1. Attend 12-step meetings: A solid sobriety plan includes 12-step meetings like Alcoholics Anonymous or Narcotics Anonymous. 12-step groups suggest that you attend at least one meeting a day for the first 90 days of sobriety. These meetings will not only help you recover by allowing you to work the steps, a plan that has helped millions of people recover from addiction, they will also allow you to meet others in sobriety, build a support system, and give you something to do every day. Go to meetings, get phone lists, get a sponsor, and join a home group. Joining a home group gives you a way to get involved in the fellowship and it also forces you to be accountable, which is something every recovering alcoholic and addict needs.

2. After care: Even if you are not involved in AA or NA, it is important to participate in some sort of aftercare when you leave inpatient treatment. Regular meetings with a therapist will enable you to work through some of the issues that are common in early sobriety like cravings, stress, and triggers. If you go to a group therapy aftercare program, it will keep you connected with others in sobriety.

3. Take care of yourself: In order to create a sobriety plan that works, it is important to take care of your health. In active addiction, many of us did not take very good care of ourselves. When we come into treatment, our bodies have often suffered from years of abuse and neglect. It is so important in sobriety to learn how to be healthy. Many of our cravings in early sobriety come from being hungry, tired or sick. Make sure you are eating good food, getting enough rest, and exercising regularly. Exercise is doubly beneficial because not only does it keep us healthy, it releases chemicals called endorphins in our brains. Endorphins are the body’s “feel-good” chemicals, and often, addicts in early sobriety have low levels of these chemicals. Exercise helps to correct this imbalance.

4. Create a support system and use it: People in early sobriety need a support system. It is vital. So many of us are used to operating on our own, that it may be difficult to reach out when we need support. That is why it is essential to create a sobriety plan that includes a solid support system. One of the great things about recovery is that everyone needs a support system, so others in sobriety are great about giving out their contact information and being available when you need them. Get phone numbers and use them!

What does alcohol recovery look like?

Alcohol Drug Abuse


Alcohol recovery looks more like journey rather than a destination or ending point. Building dependence among alcohol does not happen overnight, it takes time, therefore alcohol recovery also takes time. Addiction and alcoholism are defined as diseases. Alcoholism is the physical dependence on any mind or mood altering substance and the continued use regardless of consequences. Alcoholism is not a moral deficiency but rather a disease of the mind, body and spirit. Most people who become alcoholic cannot stop using drugs or drinking simply because they want to or “will” themselves to. Most people who suffer from addiction or alcoholism must seek outside help or an outside solution to help them get sober and then remain sober as they journey into alcohol recovery.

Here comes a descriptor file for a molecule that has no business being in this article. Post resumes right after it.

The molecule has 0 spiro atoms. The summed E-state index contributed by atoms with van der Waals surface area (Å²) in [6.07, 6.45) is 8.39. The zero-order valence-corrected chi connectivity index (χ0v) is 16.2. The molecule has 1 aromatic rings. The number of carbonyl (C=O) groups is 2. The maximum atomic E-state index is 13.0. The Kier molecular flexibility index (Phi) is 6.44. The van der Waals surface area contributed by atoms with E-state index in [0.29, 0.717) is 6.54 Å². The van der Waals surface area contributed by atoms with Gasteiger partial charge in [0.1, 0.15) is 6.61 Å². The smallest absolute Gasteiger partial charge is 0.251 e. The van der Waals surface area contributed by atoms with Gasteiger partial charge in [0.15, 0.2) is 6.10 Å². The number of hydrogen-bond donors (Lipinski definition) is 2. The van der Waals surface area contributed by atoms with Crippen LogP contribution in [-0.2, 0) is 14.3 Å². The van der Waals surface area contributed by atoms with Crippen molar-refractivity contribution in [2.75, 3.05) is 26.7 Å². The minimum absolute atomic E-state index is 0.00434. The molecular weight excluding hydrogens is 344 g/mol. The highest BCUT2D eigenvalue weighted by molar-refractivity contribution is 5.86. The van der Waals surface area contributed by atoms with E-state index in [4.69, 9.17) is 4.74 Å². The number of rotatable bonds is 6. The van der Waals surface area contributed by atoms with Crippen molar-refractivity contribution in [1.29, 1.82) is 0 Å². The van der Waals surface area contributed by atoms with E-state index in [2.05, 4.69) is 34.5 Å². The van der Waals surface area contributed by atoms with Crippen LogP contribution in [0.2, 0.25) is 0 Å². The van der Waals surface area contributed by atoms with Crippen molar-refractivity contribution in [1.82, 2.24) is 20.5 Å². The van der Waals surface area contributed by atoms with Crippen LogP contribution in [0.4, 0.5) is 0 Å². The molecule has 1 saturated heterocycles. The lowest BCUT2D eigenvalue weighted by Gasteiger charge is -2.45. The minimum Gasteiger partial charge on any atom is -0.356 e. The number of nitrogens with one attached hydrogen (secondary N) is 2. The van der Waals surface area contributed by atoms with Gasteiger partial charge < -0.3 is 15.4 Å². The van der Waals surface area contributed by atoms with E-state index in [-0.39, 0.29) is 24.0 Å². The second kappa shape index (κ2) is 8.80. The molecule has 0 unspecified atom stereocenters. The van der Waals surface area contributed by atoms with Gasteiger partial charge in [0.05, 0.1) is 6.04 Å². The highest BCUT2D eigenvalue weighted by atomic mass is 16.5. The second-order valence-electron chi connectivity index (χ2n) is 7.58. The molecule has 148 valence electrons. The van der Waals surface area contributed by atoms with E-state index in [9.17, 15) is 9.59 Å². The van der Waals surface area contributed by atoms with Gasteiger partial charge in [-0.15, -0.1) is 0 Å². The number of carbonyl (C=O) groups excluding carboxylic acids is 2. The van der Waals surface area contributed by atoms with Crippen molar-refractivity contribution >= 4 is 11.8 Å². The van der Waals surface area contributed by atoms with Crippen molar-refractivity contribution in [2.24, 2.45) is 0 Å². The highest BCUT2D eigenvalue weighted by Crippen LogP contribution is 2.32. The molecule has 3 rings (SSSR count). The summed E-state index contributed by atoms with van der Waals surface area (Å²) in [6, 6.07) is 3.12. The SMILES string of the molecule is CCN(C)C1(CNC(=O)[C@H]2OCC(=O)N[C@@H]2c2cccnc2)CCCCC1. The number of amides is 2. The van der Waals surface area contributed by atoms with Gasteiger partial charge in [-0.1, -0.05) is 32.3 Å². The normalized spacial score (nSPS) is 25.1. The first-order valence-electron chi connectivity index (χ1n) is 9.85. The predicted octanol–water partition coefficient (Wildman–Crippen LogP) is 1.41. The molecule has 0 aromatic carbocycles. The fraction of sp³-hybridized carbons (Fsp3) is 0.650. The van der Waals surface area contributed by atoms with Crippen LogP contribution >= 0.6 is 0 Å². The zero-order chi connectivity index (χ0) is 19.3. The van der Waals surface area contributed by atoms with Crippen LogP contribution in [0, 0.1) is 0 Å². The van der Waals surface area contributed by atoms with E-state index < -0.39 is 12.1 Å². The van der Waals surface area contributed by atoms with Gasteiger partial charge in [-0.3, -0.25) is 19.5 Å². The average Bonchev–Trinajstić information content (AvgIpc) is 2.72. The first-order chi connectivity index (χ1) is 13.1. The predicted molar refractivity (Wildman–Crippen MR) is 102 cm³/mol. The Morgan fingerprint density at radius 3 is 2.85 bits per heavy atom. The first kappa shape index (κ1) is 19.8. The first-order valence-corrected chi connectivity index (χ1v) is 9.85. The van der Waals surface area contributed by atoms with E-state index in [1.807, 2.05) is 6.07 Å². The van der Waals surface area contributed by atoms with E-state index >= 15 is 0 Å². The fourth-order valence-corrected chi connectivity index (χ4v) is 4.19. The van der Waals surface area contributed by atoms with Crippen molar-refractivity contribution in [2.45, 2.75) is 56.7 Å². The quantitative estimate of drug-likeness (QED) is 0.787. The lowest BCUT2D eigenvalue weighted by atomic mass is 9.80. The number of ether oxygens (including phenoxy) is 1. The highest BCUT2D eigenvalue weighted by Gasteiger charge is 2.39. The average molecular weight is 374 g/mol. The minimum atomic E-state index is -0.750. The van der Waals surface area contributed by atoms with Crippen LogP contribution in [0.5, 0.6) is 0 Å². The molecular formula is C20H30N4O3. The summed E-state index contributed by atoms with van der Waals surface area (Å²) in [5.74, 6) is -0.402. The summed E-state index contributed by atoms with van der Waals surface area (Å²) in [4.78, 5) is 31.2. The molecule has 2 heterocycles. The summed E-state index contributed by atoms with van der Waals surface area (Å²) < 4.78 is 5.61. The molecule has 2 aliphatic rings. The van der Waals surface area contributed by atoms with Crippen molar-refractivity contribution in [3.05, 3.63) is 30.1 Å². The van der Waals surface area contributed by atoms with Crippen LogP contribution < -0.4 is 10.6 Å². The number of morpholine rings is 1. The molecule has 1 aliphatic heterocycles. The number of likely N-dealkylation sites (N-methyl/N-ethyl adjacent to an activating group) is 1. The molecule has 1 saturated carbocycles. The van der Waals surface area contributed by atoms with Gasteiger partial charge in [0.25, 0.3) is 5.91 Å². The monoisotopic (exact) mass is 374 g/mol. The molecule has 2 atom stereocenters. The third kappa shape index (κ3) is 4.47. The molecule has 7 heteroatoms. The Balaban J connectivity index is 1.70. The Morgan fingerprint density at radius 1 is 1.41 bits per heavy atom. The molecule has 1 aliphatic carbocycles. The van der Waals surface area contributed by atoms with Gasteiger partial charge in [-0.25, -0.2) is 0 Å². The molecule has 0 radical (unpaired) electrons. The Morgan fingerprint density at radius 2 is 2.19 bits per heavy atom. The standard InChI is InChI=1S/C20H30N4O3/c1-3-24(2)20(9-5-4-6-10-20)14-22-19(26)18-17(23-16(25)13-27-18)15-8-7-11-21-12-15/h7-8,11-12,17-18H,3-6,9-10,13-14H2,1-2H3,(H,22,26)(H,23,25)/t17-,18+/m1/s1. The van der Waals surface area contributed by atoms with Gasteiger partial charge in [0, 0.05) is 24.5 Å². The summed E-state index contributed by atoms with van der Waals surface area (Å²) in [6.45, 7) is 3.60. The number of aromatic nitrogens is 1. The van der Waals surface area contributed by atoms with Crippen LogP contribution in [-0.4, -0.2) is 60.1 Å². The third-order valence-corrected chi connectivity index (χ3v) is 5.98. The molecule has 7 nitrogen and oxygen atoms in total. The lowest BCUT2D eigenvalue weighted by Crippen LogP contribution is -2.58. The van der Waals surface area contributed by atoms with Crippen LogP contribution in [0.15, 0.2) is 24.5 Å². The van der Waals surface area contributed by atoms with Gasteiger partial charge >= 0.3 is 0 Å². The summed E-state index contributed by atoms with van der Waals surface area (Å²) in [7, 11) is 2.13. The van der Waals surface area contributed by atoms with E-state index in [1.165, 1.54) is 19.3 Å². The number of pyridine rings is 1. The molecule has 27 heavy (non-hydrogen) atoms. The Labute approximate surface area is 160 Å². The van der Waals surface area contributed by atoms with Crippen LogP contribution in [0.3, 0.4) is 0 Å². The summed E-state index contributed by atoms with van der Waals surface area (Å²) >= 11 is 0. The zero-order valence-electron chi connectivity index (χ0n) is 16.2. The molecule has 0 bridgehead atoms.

What is alcohol recovery?

Alcohol recovery is the cessation of drug use or drinking after the disease of alcoholism has been formed. In order to remain sober addicts and alcoholics must find help from an outside source because they cannot find recovery or gain alcohol recovery on their own. Most of the time addicts and alcoholics who want to be in alcohol recovery have tried many times to be sober on their own and have not been capable of it. This is why drug and alcohol treatment centers are available to anyone suffering with disease of alcoholism or addiction. Recovery from alcohol and the help to get sober is offered in the form of detox, inpatient treatment, outpatient treatment, and support groups at these drug and alcohol treatment centers. Just merely staying clean during the stay at a treatment center is not true alcohol recovery though and in order to truly recover from the disease of alcoholism and addiction something more than just drug and alcohol treatment must be completed. This is where some kind of solution based therapy comes into play in order for the journey to true and real alcohol recovery to begin.

Most people who want alcohol recovery begin by looking into 12 step programs because the term recovered is used in such self-help groups. Alcohol recovery looks like not only just the cessation of drug use and drinking but also the ability to live life effectively and usefully without the use of drugs and alcohol. This is why alcohol recovery looks more like a lifestyle and not so much a destination that people reach once they get sober. Alcohol recovery looks like a way of living. More people than not find alcohol recovery in their 12 step fellowship such as AA or NA because it treats all three aspects of the disease of alcoholism. 12 step fellowships offer recovery from alcohol because they give the addict or alcoholic not only the chance to stay sober but also steps to live a more effective and useful life. The 12 step programs of recovery offer a spiritual solution to a disease which includes a spiritual malady or maladjustment to life.

Alcohol recovery begins as soon as an addict or alcoholic’s behavior, ideals, ideas, thoughts, and actions change for the better. Alcohol recovery does not merely look like living life and battling against the disease of every day but instead, finding the solution so they may never think of using drugs or drinking again. Alcohol recovery allows this because it teaches a new way of life.